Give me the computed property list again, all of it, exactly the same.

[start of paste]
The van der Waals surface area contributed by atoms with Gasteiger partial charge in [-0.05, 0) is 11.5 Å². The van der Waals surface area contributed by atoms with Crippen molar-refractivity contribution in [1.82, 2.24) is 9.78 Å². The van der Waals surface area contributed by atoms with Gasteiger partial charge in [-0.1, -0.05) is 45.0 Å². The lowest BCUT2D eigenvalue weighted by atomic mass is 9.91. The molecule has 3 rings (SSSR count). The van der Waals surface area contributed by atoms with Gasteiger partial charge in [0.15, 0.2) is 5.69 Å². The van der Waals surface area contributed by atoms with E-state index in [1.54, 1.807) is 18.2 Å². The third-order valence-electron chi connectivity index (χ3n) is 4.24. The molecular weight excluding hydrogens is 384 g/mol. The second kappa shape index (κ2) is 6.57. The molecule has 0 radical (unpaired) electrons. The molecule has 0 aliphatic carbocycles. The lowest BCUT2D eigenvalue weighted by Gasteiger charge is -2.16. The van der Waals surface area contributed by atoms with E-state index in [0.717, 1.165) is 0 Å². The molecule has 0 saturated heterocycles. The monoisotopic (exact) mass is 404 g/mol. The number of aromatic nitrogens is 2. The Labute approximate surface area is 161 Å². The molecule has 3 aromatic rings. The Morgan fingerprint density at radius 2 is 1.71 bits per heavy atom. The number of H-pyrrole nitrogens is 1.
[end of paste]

The van der Waals surface area contributed by atoms with Gasteiger partial charge in [-0.05, 0) is 11.5 Å². The van der Waals surface area contributed by atoms with Crippen molar-refractivity contribution in [1.82, 2.24) is 9.78 Å². The van der Waals surface area contributed by atoms with Gasteiger partial charge in [-0.1, -0.05) is 45.0 Å². The lowest BCUT2D eigenvalue weighted by atomic mass is 9.91. The molecule has 3 rings (SSSR count). The van der Waals surface area contributed by atoms with Gasteiger partial charge in [0.15, 0.2) is 5.69 Å². The van der Waals surface area contributed by atoms with E-state index in [1.54, 1.807) is 18.2 Å². The third-order valence-electron chi connectivity index (χ3n) is 4.24. The molecular weight excluding hydrogens is 384 g/mol. The second kappa shape index (κ2) is 6.57. The molecule has 0 radical (unpaired) electrons. The molecule has 0 aliphatic carbocycles. The lowest BCUT2D eigenvalue weighted by Gasteiger charge is -2.16. The van der Waals surface area contributed by atoms with E-state index in [0.717, 1.165) is 0 Å². The molecule has 0 saturated heterocycles. The monoisotopic (exact) mass is 404 g/mol. The number of aromatic nitrogens is 2. The Labute approximate surface area is 161 Å². The molecule has 3 aromatic rings. The Morgan fingerprint density at radius 2 is 1.71 bits per heavy atom. The number of H-pyrrole nitrogens is 1.